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West Van preserves new park twice the size of Stanley Park

Park dedication of 1,932 acres of ‘Upper Lands’ above highway saves forest for future generations

High in the forest perched above West Vancouver, the mist drips down around the sword ferns on the spongy ground, beneath towering hemlock trees stretching far, far up to the light.

“Big trees tend to create their own climate,” said Alan Bardsley, president of the Old Growth Conservancy Society that has stewarded this special area in West Vancouver for the past 15 years. “In summer you can come here and see there’s still water dripping through.”

Skunk cabbage unfurls in a pool near the trail.

Bardsley points to muscular lines of reddish bark running up the side of one huge tree. Those outer layers of bark are keeping the tree alive, he says, although the core has long since died.

Near the entrance to the trail, a barred owl sits quietly observing high in the canopy, its head swiveling once, twice before it takes flight, gliding through the treetops on massive wings.

Areas like this in the West Vancouver forest have greater protection this week after the District of West Vancouver voted to formally dedicate 1,932 acres of district-owned land above the Upper Levels highway as park.

The area is currently mostly made up of undeveloped forest land and hiking trails at higher elevations above the British Properties, between the municipality’s Eagle Lake watershed in the west and Metro Vancouver’s Capilano watershed in the east.

District of West Vancouver Mayor Mark Sager and B.C. Parks Foundation CEO Andrew Day made the announcement Monday morning, at the Cypress Village pop-up overlooking Burrard Inlet and Metro Vancouver.

“We’re sending a message to everybody that we care about the environment, we care about the backdrop to our city,” Sager said.

West Vancouver Mayor Mark Sager announces the creation of an new 1,932-acre park in the municipality's "Upper Lands" area on Monday. | Jane Seyd / North Shore News

One of largest protected areas near urban centre

The new park is almost twice the size of Stanley Park. Combined with other existing nearby municipal and provincial parks on the North Shore, “this area is one of the largest protected areas within an hour of an urban centre in the world,” said Day.

Monday’s park dedication more than doubles the amount of park land in West Vancouver, according to district staff. Parks now represent 11 per cent of all district-controlled land.

Plans to preserve the area for both recreation and as a critical environmental reserve for the Lower Mainland have long been under discussion and has been recommended by previous municipal task forces that investigated the issue.

But the area has never formally been dedicated as a park.

Sager said some of the park area will be conserved for wildlife and ecological values while other parts will be accessible to the public.

Coun. Sharon Thompson, who introduced the parks bylaw along with Coun. Peter Lambur, said creating the park is important for “protecting our quality of life” on the North Shore and making sure the area is saved for future generations.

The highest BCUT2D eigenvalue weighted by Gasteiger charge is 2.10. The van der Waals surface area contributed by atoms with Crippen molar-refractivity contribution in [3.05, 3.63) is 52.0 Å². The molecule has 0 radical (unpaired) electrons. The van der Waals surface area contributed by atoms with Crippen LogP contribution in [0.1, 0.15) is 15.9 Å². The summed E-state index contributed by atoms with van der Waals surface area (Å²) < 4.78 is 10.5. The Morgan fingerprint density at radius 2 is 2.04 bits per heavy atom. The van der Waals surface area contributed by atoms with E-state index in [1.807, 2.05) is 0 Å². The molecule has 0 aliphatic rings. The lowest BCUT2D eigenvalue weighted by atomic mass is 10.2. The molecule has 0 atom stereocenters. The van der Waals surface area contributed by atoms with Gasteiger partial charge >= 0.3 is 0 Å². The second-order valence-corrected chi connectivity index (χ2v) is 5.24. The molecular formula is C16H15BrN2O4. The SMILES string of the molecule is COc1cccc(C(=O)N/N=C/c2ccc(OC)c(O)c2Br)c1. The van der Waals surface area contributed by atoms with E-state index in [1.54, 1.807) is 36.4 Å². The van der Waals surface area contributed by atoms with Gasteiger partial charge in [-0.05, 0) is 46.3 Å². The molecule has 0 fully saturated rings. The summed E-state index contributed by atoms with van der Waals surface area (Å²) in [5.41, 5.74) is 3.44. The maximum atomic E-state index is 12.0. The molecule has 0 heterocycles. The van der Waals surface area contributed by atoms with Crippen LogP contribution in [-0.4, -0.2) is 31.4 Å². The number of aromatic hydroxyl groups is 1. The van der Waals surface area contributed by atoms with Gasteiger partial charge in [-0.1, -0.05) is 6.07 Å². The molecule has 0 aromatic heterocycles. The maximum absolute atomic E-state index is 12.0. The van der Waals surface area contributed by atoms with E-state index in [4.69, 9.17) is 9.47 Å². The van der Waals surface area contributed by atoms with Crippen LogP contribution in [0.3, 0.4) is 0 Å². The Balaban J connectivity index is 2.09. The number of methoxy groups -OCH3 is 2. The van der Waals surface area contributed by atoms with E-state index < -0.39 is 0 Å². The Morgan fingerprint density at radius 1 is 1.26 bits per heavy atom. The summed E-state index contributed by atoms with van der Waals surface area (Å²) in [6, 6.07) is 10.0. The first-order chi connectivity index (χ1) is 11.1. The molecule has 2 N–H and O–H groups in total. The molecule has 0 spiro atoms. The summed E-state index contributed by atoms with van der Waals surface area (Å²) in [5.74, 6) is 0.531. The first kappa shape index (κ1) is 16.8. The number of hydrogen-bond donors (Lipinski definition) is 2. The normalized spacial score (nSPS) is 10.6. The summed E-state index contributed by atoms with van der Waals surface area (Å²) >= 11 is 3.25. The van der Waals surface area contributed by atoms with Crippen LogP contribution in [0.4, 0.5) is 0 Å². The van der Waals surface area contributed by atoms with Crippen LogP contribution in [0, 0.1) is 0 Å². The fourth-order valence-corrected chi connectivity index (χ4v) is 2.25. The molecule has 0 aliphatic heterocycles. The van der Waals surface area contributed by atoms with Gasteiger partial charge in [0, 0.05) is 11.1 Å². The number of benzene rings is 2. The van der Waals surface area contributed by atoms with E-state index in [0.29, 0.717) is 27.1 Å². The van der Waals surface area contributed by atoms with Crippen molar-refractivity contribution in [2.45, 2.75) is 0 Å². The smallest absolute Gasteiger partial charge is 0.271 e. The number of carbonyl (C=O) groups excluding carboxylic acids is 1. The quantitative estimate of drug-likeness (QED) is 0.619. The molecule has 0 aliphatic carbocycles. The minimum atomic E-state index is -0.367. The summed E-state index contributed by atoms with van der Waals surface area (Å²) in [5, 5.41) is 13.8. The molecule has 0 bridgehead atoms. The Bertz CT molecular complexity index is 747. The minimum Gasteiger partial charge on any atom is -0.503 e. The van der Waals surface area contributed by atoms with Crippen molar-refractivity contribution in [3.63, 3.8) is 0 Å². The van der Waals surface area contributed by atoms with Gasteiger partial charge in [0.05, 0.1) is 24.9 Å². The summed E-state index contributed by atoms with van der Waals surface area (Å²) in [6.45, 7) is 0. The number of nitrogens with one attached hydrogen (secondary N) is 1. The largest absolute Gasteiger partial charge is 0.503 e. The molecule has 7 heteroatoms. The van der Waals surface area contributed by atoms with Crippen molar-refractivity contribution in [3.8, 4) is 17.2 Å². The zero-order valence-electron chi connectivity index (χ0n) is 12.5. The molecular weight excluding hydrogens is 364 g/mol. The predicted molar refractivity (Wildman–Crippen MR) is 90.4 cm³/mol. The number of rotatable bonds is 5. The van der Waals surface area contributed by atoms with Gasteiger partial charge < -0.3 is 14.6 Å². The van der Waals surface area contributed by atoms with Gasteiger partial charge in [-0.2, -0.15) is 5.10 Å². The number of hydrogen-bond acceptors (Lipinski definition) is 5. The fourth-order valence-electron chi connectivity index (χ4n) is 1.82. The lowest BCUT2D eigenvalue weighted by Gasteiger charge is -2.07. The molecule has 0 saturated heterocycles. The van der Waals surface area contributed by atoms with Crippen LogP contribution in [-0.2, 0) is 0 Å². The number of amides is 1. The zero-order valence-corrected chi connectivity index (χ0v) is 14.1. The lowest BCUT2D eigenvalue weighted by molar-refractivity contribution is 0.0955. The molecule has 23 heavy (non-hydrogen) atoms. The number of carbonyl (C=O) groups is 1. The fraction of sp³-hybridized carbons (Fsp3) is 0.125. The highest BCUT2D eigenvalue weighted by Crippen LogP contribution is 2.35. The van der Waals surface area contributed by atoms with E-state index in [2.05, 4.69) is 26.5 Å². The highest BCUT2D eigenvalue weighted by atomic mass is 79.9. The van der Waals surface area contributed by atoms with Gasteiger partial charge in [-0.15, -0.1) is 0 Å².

B.C. Parks Foundation launches fund

In concert with the new park dedication, on Monday the B.C. Parks Foundation also launched a Cypress Hollyburn Foundation with money going towards projects in the new park. Those could range from wildfire education to construction and upkeep of trails and bridges and creation of spaces for people with disabilities, said Day. A $3 million grant from the Wilson 5 Foundation will match funds for any donation to kickstart the new fund.

Day, the son of former West Vancouver councillor Rod Day, said creation of the park has particular meaning to him.

“When I was younger, I walked all through these hills, and I had my first experience in an old growth forest,” he said. "The trees were bigger, the ground was softer. The air had a beautiful temperature, and the light was just gorgeous.

“But there was something else that I felt at that time. And that was this sense that this place had a kind of sentience and intelligence of its own. And I remember thinking, ‘Are we intelligent enough as human beings to understand the intelligence of nature?’ And over the course of my lifetime, what I’ve seen is that we are awakening to the intelligence of nature, we’re realizing that nature is far smarter than we are at regulating climate, at pulling carbon out of the atmosphere, at regulating water flow and producing clean water. It’s also incredibly intelligent at producing health for us and other species.”

The history of efforts to preserve forest land in West Vancouver’s upper lands dates back almost 35 years.

In the spring of 1990, West Vancouver council was just a couple votes away from clear-cutting up to 140-hectares of municipally owned land on Hollyburn Mountain and leasing it out to a developer who would turn it into a 27-hole golf course. But a group of activists stepped in and forced a referendum. The public turned the golf course down. That area later became the Old Growth Conservancy.

A tour group walks through West Vancouver's Old Growth Conservancy area. | Jane Seyd / North Shore News

Some veteran trees protected

Most of the forest land protected Monday is second-growth forest, originally logged about 100 years ago.

But within that second-growth forest there are also much-older veteran trees as well.

“Some of those trees are 200, 400 or 800 years old, “said Bardsley, who helped complete a volunteer study of some of those trees along with David Cook, and who was part of the original group determined to save the forest in West Vancouver.

Sager said Monday he was grateful for all of the people who have worked on protection of the area over the years.